Sunday, March 2, 2008

LA Marathon 2008 - Mile 13

When I was a kid, I did all sorts of stupid things, just because my teachers told me to do them. It was because of such idiotic hero worship that I ended up in the Philippines when I was 15, helping run basketball and volleyball camps and because of that push that I ran the Los Angeles Marathon when I was 17. I sure as hell wouldn't have done that on my own.

I remember walking a lot. I remember aching shin splints and wanting to cry. I remember my dad waiting for me at the 24th mile and running the last mile in with me. I still have that stupid medal, and every year, I wonder what the hell I was thinking and simulaneously wonder if I would ever be crazy enough to try it again.

There's something so unifying in the community when it comes to the LA Marathon. There's a certain pride in being on the parade room, and although every year, our streets close and we're stuck in our neighborhood, it doesn't really matter. It's almost an honor to be able to get up early and walk down the block to cheer on the thousands of people who are crazy enough to attempt the 26 mile run.

This year, I was on my own, thanks to the family being on vacation. I took my camera and one of two pups and headed down to the corner just in time to catch the two female leaders speed by toward Mile 13. A huge cheer arose from the crowd around me. It was a sparse group of people: it was still early, and there were groups of neighbors, main Latinos, drifting onto the curb, setting up chairs and chattering amongst themselves as they settled down, and waited.

When the first male passed, the cheerful shouts grew louder, and two sets of families, one on either side of me, decided to begin the process to pass out water bottles. The children were especially excited by the prospect, and as the chase pack of males passed, the crowds had grown thicker, and I saw the emergence of stacks of water bottles.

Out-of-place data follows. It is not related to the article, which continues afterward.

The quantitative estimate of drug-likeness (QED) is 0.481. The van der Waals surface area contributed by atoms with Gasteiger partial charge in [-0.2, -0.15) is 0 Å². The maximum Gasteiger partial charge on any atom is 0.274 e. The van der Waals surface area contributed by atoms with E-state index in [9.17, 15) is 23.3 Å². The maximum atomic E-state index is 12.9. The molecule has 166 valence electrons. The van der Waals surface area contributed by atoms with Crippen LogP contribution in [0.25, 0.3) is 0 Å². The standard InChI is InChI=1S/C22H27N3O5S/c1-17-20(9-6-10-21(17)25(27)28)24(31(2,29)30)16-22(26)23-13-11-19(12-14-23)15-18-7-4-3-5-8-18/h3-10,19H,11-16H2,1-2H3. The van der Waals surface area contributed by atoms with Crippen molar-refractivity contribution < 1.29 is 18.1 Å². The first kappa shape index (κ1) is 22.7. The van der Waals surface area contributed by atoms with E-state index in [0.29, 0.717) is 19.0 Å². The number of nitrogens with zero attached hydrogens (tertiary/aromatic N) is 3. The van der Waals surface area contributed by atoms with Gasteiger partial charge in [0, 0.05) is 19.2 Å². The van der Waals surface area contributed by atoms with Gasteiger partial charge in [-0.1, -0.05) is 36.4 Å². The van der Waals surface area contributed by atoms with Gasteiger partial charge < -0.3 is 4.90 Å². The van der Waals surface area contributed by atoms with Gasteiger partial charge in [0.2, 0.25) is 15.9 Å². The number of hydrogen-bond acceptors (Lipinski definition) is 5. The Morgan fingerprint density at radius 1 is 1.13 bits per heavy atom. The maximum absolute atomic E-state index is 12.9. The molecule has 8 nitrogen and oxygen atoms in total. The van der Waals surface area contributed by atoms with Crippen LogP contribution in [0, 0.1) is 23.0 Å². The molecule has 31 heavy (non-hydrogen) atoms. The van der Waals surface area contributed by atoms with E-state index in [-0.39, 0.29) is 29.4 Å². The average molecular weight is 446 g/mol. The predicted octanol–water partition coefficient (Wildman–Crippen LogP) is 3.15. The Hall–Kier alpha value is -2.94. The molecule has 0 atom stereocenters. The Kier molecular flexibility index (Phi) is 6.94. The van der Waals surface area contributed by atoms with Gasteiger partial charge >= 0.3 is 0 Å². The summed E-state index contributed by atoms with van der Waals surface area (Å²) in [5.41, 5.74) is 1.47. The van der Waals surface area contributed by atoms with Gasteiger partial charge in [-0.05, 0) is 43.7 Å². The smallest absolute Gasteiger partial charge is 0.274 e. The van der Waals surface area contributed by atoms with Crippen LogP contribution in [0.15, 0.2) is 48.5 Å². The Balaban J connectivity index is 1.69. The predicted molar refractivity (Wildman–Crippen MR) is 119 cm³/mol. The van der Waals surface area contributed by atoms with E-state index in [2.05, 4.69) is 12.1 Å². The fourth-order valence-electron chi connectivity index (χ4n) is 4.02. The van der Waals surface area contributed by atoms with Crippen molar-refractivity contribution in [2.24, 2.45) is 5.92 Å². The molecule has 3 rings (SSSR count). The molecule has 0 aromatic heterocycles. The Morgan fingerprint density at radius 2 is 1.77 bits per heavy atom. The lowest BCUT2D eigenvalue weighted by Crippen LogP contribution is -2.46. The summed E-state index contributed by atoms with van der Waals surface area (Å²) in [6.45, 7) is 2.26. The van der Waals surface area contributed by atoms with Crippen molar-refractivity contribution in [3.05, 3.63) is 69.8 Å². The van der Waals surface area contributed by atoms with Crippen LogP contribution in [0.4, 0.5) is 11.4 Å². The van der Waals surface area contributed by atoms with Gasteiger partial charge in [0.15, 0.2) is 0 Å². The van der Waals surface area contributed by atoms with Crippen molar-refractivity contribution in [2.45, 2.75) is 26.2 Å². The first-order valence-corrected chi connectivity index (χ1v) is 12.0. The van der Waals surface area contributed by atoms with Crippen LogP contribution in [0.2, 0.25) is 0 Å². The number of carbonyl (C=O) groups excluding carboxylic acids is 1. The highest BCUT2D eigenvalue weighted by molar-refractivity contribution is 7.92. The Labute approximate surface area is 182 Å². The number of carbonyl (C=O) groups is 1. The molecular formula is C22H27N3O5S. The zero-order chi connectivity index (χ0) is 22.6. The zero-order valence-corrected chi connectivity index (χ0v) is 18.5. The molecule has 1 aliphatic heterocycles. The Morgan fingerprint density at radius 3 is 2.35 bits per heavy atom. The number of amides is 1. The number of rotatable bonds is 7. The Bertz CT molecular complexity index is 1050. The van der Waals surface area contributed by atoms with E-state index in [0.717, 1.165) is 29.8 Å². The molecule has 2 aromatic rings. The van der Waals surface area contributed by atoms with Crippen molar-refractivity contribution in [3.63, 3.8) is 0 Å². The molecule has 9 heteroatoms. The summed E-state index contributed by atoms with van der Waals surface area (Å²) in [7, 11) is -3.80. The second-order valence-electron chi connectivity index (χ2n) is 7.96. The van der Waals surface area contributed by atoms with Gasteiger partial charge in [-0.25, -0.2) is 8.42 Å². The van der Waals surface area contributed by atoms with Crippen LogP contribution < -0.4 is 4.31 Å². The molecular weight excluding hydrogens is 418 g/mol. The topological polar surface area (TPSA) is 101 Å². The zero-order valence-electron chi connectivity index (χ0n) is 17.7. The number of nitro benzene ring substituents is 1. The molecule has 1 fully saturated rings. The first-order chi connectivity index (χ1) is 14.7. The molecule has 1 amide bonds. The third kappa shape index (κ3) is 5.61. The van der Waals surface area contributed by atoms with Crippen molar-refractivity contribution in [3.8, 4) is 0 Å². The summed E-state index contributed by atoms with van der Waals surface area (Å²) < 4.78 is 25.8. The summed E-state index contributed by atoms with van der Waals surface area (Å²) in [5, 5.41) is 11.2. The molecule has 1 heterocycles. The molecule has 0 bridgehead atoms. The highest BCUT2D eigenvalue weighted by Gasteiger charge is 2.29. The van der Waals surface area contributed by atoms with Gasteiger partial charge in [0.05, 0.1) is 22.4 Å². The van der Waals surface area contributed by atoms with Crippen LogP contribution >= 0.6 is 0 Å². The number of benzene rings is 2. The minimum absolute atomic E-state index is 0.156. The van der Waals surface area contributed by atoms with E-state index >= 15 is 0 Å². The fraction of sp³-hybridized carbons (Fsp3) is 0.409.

As the elite runners came and went, the race belonged to the community, and there emerged a contest of sorts between the two families with their stacks of bottles. Little kids chased in front of each other, doing everything they could to be the one to place a water bottle in a passing runner's hands. The second family seemed to have more trouble than the first, thanks to the first's posession of smaller bottles. In response, the second family emerged with cups. The first family countered with a two year old - hoping to surpass the first in cuteness alone.

It seemed, however, that both families were trumped, when about an hour later, a train of four cars slid in behind us. Emerging from the truck was a family carrying crates of bananas, apples, pretzels and muscle spray. Feeling meekly invisible, I watched as a man removed a card table and placed it a foot from me. Suddenly, I was overtaken when the entire famly of at least fifteen descended and crowded around me, bringing their fruit and pretzles and basically muscling me out of my primo photo taking spot. It's hard to get mad at their zealousness, but... damn.

Still, one of the great things about the marathon is the solidarity these neighbors show to the strangers who pound pavement through the usually busy Normandie. The fact that these neighbors spend money of their own for the thrill of validation that comes when a bottle is taken from their outstretched hand is amazing to see. And the runners themselves are always uplifting. In the throng, there exists, always, tiny nuggets of stories that burst into savory slices of life: the SWAT relay team, racing to honor their fallen comrade, the two year old toddler who joyfully toddles his way with his panting mother, keeping her spirits up, the buffly heroic Zorro, who cheerfully waved his blade at thrilled spectators.

Every year, as I watch the runners go by, I swear I'm going to get back on that concrete. Every year, I come to my senses. But regardless of my lack of ambition; it's nice to watch.

Check out more pics on my flikr account.


  1. Awesome story. Last night I ran 2.3 miles in 26 minutes, and I was about to die. So a marathon- not happening.

    But really nice pics!

  2. That's so great that you ran the medal is excellent! It's one more than I'll ever have!